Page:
progress bar code in vb.net Figure 2-3 PC-tomainframe communications. in Software

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Figure 2-3 PC-tomainframe communications.
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Figure 2-4 Managing security.
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the user in Madrid is confidential, which means that it should probably be encrypted to protect its integrity. And because the message is large, the sender will probably compress it to reduce the time it takes to transmit it. Compression, which will be discussed in more detail later, is simply the process of eliminating redundant information from a file before it is transmitted or stored to make it easier to manage. Another problem has to do with the manner in which the information being transmitted is represented. The PC-based Eudora message encodes its characters using a 7-bit character set, the American Standard Code for Information Interchange (ASCII). A sample of the ASCII codeset is shown later in Table 2-1. Mainframes, however, often use a different codeset called the Extended Binary Coded Decimal Interchange Code (EBCDIC). The ASCII traffic must be converted to EBCDIC if the mainframe is to understand it, and vice versa, as shown in Figure 2-5.
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It s probably not a bad idea to review binary arithmetic for just a moment, since it seems to be one of the least understood details of data communications. I promise, this will not be painful. I just want to offer a quick explanation of the numbering scheme and the various codesets that result.
Figure 2-5 Code conversion.
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Modern computers are often referred to as digital computers because the values they use to perform their function are limited (remember, the word digital means discrete). Those values are nominally zero and one. In other words, a value can either be one or zero, on or off, positive or negative, presence of voltage or absence of voltage, or presence of light or absence of light. Two possible values exist for any given situation, and this type of system is called binary. The word means a system that comprises two distinct components or values. Computers operate using base 2 arithmetic, whereas humans use base 10. Let me take you back to second grade. When we count, we arrange our numbers in columns that have values based on multiples of the number 10, as shown in Figure 2-6. Here we see the number 6,783, written using the decimal numbering scheme. We easily understand the number as it is written because we are taught to count in base 10 from an early age. Computers, however, don t speak in base 10. Instead, they speak in base 2. Instead of having columns that are multiples of 10, they use columns that are multiples of two, as shown in Figure 2-7. In base 10, the columns are (reading from the right):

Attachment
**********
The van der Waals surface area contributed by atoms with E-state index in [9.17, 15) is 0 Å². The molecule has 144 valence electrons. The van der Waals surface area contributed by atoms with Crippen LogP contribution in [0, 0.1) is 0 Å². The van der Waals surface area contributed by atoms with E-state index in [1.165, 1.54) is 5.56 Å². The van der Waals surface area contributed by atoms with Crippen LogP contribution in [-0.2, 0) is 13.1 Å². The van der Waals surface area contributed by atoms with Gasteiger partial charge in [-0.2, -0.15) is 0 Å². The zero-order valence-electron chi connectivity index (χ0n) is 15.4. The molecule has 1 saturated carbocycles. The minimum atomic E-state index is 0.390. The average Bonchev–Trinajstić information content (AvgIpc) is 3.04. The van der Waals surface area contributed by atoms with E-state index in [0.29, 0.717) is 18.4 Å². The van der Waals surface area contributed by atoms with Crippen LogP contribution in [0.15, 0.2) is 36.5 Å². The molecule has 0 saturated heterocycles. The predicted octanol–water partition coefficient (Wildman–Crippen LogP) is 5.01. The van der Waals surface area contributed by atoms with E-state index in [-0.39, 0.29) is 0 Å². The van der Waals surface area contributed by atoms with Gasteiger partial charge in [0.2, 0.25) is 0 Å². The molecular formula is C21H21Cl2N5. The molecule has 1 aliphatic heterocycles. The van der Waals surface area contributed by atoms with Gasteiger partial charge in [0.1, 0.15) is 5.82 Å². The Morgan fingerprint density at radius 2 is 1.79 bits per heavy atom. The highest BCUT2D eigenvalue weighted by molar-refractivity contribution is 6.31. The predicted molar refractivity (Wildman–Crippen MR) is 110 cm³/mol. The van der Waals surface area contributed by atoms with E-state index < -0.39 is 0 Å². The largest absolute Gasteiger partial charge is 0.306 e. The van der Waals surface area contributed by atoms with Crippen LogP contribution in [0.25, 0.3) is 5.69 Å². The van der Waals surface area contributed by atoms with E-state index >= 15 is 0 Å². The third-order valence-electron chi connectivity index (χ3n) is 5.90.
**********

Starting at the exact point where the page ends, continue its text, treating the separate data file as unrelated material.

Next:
Ones Tens Hundreds Thousands Ten thousands Hundred thousands Millions And so on In base 2, the columns are
Ones Twos
Figure 2-6 Base 10 numbering scheme.
Thousands
Tens
6,783
Hundreds Ones
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Figure 2-7 Base 2 numbering scheme.
One Five Two thousand hundred twentyforty-eights twelves eights Thirtytwos
2
Eights
Twos
1101001111111
Four thousand ninety-sixes TwoOne hundred thousand fifty twenty-fours sixes Sixtyfours Sixteens Fours Ones
Fours Eights Sixteens Thirty-twos Sixty-fours One hundred twenty-eights Two hundred fifty-sixes Five hundred twelves One thousand twenty-fours And so on So our number, 6,783, would be written as follows in base two: 1101001111111
From right to left that s one 1, one 2, one 4, one 8, one 16, one 32, one 64, no 128, no 256, one 512, no 1,024, one 2,048, and one 4,096. Add them all up (1 2 4 8 16 32 64 512 2048 4096) and you should get 6,783. That s binary arithmetic. Most PCs today use the 7-bit ASCII character set shown in Table 2-1. The mainframe, however (remember the mainframe ), uses EBCDIC. What happens when a 7-bit ASCII PC sends information to an EBCDIC mainframe system that only understands 8-bit characters Clearly, problems would result. Something therefore has to take on the responsibility of translating between the two systems so that they can intelligibly transfer data.
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